Wednesday, 14 January 2009


I. The nature of the postcolonial State and its failure

The African postcolonial State theoretically followed the model of the Western State. Like its theoretical model, it was supposed to provide the political framework for development in general. However postcolonial State acquired the colonial model, which was not exactly like the modern Western State. Colonial powers put in place political structures meant to run colonies like huge private properties. In general terms this was true for all African colonies and particularly for the one called the Belgian Congo, which became later the Belgian Congo-Ruanda-Urundi. Since the governed people were not sovereign, the governing leadership was accountable only to metropolitan power. This practice consecrated paternalism and clientelism in the way of conducting public affairs, as well as an excessive centralization of power and the subsequent excessive bureaucracy. These are four features of the colonial political order inherited by the postcolonial State. They are at the root of the State failure because of the fact that they created blotted institutions mostly incapable of framing coherent policy. It is not only the form of the State that was meant to fail, but also the institutions created with it could not be compatible with the expected structural growth.

Indeed, in postcolonial Africa – and for this the DRC is a typical example- the leadership never considered itself as accountable to the people. If the governing leadership in colonial DRC considered itself accountable to the metropolitan powers, in postcolonial one, the leaders responded only to their direct supporters, considering that maintaining their power depended on how they kept them happy, providing them with resources, jobs, business opportunities etc. Actually this is how clientelism held: they represented their clients, who were first and foremost Western powers (being themselves in the throws of the cold war balance of power), their family, clan, or tribe. Even ethnic strife originates from here because of the Machiavellian divisionism needed by the leaders in order to keep themselves in power and the others at bay. This was a homegrown version of the divisions sawn during colonialism. Obviously, such practice erased the sense of politics as service to the people, to public good and common good. In this context, the postcolonial leadership changed completely the sense of public governance. It can be said that this sense was thoroughly perverted from the start and was lost progressively, until what we see today under the form of the complete absence of the rule of law, the extreme infrastructure deterioration, absurd bureaucracy and the State inability to offer a minimum of basic services. Today’s State, at least for the case of the DRC, appears as an empty shell approximately from the decade of the 80s, or even since the famous “zaïrianization” decided by Mobutu at the beginning of the 70s. When a country reaches this stage (the stage of an empty shell), it is run by informal mechanisms which take on the form of more acute clientelism and corruption, pandering of national resources, public funds in benefit of a very limited number of people. Some of those informal mechanisms are just strategies for simple survival, especially for minorities.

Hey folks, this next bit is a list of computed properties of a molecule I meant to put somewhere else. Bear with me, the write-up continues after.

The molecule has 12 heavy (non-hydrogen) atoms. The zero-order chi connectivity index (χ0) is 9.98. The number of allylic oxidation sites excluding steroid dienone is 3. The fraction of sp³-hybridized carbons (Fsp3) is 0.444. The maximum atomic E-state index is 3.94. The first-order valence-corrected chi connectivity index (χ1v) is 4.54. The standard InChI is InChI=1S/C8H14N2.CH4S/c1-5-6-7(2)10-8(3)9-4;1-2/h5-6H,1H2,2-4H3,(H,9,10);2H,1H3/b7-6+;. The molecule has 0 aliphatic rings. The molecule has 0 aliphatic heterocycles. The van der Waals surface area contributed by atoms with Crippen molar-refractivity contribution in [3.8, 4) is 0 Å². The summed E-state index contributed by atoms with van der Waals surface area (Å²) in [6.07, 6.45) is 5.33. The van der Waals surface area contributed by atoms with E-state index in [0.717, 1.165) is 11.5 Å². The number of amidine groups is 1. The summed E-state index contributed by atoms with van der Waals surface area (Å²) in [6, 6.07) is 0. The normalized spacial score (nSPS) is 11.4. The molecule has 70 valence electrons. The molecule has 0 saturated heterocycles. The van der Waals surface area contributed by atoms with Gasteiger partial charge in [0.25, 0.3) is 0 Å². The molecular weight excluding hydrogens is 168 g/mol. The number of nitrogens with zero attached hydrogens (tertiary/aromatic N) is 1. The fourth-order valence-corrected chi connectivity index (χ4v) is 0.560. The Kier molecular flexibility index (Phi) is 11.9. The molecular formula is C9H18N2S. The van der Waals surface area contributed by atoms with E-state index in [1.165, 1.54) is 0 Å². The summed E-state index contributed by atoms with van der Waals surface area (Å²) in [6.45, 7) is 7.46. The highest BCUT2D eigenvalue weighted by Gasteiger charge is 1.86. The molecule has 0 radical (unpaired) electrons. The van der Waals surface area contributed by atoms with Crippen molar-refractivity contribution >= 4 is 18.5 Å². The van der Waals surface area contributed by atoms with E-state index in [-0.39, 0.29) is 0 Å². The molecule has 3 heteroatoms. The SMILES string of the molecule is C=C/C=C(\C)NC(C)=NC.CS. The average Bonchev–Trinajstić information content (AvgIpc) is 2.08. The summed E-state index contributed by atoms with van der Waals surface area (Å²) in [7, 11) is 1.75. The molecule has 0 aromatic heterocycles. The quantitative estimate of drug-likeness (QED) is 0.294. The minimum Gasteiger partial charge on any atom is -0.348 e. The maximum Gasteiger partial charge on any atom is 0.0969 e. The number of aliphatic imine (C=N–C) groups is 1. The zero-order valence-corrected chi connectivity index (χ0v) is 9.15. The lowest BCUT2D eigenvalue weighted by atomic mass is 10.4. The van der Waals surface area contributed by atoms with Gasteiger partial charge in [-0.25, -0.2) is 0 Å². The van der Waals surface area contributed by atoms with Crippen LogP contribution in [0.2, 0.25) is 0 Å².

The State inability to fulfill its formal tasks erodes absolutely its authority together with its capacity to reform. In consequence it does not control any unruly mechanisms, which it instead fuels, thus generating higher levels of corruption and violence; it loses the ability to protect its people and its territorial integrity; and hence its governing leadership loses legitimacy. What happened in DRC, from the kléptocratique regime of Mobutu and his fall, passing through the entry of Rwandan génocidaire forces into the Eastern part of the country in 1994, the 1996 war until the Sun City dialogue, is perfect picture of what a failure of the postcolonial State means. No process of democratization could restore a State which has crossed a critical threshold of collapse without negotiating with the informal powers precisely created by lack of the State authority. This fact explains in part why Sun City being the only alternative agreed upon under donors’ pressure to solve the deliquescence of the State in the DRC cannot be considered as a success, though it has allowed some kind of legal framework where there was none left.

No comments: